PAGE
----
Southwest plane with cracked window diverted to Cleveland; no reports of injuries or engine problems

A Southwest Airlines plane approaches St. Louis' Lambert International Airport in January 2014.
(Kiichiro Sato / Associated Press)

A Southwest Airlines jetliner flying from Chicago to New Jersey made an emergency landing Wednesday after one of its windows cracked, but the carrier said there were no signs of engine problems on the aircraft

No passengers were injured in the incident on Flight 957, which was diverted to Cleveland’s Hopkins International Airport. But it came barely two weeks after an engine failed on a flight from New York to Dallas, sending shrapnel into the fuselage and killing a passenger.

The Dallas carrier said that the New Jersey-bound plane was diverted for a “maintenance review” after the outer layer of the multilayer window pane cracked. The Federal Aviation Administration said it was investigating the incident.


Such cracks are rare, with the FAA saying its data show only 26 reports of outer-pane failures in the entire history of the Boeing 737, which started service in 1967. Southwest’s entire fleet of more than 700 planes is composed of versions of the Boeing plane.

Southwest said that there were no problems with the engine, and the damage to the window didn’t cause a loss of cabin pressure or trigger deployment of oxygen masks.

“The flight landed uneventfully in Cleveland,” the carrier said.

Some of the 76 passengers on the plane told the Associated Press that they heard popping, and those sitting near the windows on the left side of the plane moved quickly away. After being shuttled on another plane, passengers lauded the plane’s crew for handling the situation smoothly.

Within minutes of the incident, news of the cracked window reached social media.

Images posted online seem to show that the damaged window was just behind and above the engine on the left wing of the plane.

After two incidents involving windows in a month, crisis-management expert Curtis Sparrer said Southwest’s reputation could be tarnished if the carrier doesn’t take bold action to assure passengers that its planes are safe.

“Every time you go on a Southwest plane you will now be looking at the windows and saying, ‘Will I be next?’” said Sparrer, a principal at Bospar PR in San Francisco.


Although neither the airline nor the FAA gave any preliminary reason for why the window may have cracked, airline consultant Robert Mann, a former American Airlines executive, said that windows are periodically polished to remove crazing, tiny cracks that form in the acrylic windows from exposure to chemicals and the sun’s rays.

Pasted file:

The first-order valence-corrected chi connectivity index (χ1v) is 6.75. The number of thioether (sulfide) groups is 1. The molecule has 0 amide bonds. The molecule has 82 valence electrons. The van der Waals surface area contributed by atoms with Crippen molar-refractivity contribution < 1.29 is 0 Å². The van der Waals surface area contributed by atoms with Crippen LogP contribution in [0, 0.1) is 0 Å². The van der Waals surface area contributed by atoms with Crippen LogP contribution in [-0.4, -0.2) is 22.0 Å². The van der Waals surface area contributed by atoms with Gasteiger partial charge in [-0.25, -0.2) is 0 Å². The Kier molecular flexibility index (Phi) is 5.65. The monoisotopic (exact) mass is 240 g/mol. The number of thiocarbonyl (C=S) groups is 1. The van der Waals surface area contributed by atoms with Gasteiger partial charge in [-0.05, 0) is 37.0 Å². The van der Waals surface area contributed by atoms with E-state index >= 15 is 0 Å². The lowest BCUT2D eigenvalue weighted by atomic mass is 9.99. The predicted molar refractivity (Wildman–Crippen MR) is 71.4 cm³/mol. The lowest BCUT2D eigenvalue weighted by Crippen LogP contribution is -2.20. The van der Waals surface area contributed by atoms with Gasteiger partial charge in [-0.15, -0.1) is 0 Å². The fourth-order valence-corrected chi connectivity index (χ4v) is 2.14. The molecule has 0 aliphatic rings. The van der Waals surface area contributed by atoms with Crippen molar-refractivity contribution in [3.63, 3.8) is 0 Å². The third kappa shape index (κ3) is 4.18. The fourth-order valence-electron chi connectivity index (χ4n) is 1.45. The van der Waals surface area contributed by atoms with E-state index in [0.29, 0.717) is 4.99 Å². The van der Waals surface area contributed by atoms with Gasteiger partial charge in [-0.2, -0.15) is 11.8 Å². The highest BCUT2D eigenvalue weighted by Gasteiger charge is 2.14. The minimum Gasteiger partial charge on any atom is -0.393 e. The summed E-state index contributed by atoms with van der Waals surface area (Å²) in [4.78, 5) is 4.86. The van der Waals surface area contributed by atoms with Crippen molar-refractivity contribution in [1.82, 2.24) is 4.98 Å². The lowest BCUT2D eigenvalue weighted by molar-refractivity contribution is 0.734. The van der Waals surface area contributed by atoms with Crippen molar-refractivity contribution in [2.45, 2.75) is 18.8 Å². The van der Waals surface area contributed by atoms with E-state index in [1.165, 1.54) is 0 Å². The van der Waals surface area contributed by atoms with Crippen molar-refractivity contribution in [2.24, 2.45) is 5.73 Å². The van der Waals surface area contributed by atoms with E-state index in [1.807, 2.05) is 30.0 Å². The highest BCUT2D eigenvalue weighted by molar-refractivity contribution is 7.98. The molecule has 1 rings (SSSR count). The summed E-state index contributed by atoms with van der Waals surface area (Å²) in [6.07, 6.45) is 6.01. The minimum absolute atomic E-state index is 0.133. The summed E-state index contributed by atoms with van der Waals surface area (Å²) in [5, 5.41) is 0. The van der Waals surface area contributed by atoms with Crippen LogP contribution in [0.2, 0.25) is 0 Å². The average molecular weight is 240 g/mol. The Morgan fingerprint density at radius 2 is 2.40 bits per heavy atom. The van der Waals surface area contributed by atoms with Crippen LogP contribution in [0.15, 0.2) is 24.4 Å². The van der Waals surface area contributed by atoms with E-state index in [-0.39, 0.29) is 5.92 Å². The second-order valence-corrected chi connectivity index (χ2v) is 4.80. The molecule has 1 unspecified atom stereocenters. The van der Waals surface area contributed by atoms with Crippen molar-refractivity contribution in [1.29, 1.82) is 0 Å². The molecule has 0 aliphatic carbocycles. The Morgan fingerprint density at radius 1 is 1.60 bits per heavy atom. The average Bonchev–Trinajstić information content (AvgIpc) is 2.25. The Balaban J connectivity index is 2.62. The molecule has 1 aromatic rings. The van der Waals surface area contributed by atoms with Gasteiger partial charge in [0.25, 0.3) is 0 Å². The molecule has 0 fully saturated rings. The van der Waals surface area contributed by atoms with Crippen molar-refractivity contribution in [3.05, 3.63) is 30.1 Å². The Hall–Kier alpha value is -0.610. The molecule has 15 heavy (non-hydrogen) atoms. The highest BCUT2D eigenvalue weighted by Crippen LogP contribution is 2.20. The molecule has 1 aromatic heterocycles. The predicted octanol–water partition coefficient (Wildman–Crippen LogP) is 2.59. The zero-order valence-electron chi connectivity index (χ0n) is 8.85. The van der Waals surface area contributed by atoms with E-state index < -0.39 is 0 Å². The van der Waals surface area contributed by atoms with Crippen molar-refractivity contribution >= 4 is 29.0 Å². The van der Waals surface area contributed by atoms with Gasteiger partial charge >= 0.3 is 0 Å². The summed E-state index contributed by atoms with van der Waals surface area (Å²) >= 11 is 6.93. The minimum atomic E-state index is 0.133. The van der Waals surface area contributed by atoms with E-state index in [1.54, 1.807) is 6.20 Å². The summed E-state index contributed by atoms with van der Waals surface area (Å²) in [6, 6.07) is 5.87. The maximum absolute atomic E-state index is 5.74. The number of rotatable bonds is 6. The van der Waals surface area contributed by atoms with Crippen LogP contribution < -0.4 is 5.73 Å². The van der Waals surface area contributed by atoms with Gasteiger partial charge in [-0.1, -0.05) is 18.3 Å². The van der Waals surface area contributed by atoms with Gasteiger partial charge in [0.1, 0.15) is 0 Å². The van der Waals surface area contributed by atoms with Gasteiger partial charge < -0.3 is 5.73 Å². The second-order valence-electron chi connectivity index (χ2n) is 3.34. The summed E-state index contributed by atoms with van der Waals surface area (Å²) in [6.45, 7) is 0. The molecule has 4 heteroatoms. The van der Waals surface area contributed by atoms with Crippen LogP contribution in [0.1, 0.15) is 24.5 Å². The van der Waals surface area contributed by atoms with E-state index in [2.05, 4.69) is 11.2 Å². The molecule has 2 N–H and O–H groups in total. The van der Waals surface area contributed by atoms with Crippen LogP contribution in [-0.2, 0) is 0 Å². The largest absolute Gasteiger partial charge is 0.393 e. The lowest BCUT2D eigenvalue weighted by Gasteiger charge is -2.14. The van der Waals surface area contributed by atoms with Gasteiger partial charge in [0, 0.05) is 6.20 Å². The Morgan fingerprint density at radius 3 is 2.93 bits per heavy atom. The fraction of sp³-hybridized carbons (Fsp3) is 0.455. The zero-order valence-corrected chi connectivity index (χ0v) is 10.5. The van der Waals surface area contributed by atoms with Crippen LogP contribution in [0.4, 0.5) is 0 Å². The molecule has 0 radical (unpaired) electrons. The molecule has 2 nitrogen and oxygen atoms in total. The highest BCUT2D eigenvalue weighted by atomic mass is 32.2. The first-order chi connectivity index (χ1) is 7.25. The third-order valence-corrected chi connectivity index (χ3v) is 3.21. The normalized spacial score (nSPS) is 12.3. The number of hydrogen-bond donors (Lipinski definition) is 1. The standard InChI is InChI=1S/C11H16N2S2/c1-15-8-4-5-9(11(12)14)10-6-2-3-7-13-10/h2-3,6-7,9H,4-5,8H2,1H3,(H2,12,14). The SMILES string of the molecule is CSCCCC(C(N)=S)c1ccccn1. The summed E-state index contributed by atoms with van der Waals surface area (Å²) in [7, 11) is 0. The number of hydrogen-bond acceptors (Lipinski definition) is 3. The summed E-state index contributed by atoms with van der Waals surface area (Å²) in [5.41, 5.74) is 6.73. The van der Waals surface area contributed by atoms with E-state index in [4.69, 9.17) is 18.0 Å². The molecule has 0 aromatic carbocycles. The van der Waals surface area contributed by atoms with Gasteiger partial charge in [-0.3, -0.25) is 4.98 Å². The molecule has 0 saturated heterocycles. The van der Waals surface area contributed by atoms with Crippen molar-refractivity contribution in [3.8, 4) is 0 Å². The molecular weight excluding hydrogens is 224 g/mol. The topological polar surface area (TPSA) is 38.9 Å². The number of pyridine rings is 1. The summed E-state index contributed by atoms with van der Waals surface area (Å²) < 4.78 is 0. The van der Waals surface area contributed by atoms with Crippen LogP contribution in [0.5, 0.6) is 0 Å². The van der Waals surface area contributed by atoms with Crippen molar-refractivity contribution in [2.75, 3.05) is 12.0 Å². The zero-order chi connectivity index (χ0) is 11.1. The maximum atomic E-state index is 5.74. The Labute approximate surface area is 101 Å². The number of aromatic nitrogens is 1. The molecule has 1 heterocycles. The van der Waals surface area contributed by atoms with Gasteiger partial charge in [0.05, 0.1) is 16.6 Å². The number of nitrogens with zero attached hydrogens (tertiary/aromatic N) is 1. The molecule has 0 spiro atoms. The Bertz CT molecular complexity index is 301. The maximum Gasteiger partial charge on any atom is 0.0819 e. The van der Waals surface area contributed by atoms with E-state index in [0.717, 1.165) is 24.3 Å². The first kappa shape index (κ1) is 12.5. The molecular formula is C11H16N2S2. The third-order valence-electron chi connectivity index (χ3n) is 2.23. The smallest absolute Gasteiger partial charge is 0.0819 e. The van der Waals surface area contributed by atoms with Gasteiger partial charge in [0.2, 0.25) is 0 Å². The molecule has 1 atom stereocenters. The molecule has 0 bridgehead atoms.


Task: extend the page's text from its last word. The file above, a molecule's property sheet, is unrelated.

He said he couldn’t recall if the procedure itself ever caused a crack.

Last month’s fatal accident, according to federal investigators, occurred when a metal blade in an engine broke off, causing the engine to fail and send shrapnel into the fuselage, shattering a window. The woman sitting next to the window was killed. She was the first passenger fatality in the 51-year history of the airline and the first passenger death on a U.S. airline since 2009.

Southwest said it has nearly completed inspecting the engines on its fleet because of the April 17 incident. .

Southwest executives announced last week that they expect revenue per mile, which tracks average prices, to drop 1% to 3% in the April-through-June quarter. They said that about 2 percentage points of the decline were attributable to slower sales since the accident on a flight from New York to Dallas.

Shares of Southwest closed down 73 cents, or 1.4%, to $52.21 on Wednesday.

The Associated Press contributed to this story.



3 p.m.: This article was updated Southwest’s closing share price and information by the FAA about how rare it is for windows on 737 planes to fail.

12:35 p.m.: This article was updated with comments from crisis management expert Curtis Sparrer and airline consultant Robert Mann and additional details about the incident.

11:05 a.m.: This article was updated with Southwest Airlines stating that the incident did not appear to involve any engine problems, as well as details on the fatal April 17 accident.

This article was originally published at 9:10 a.m.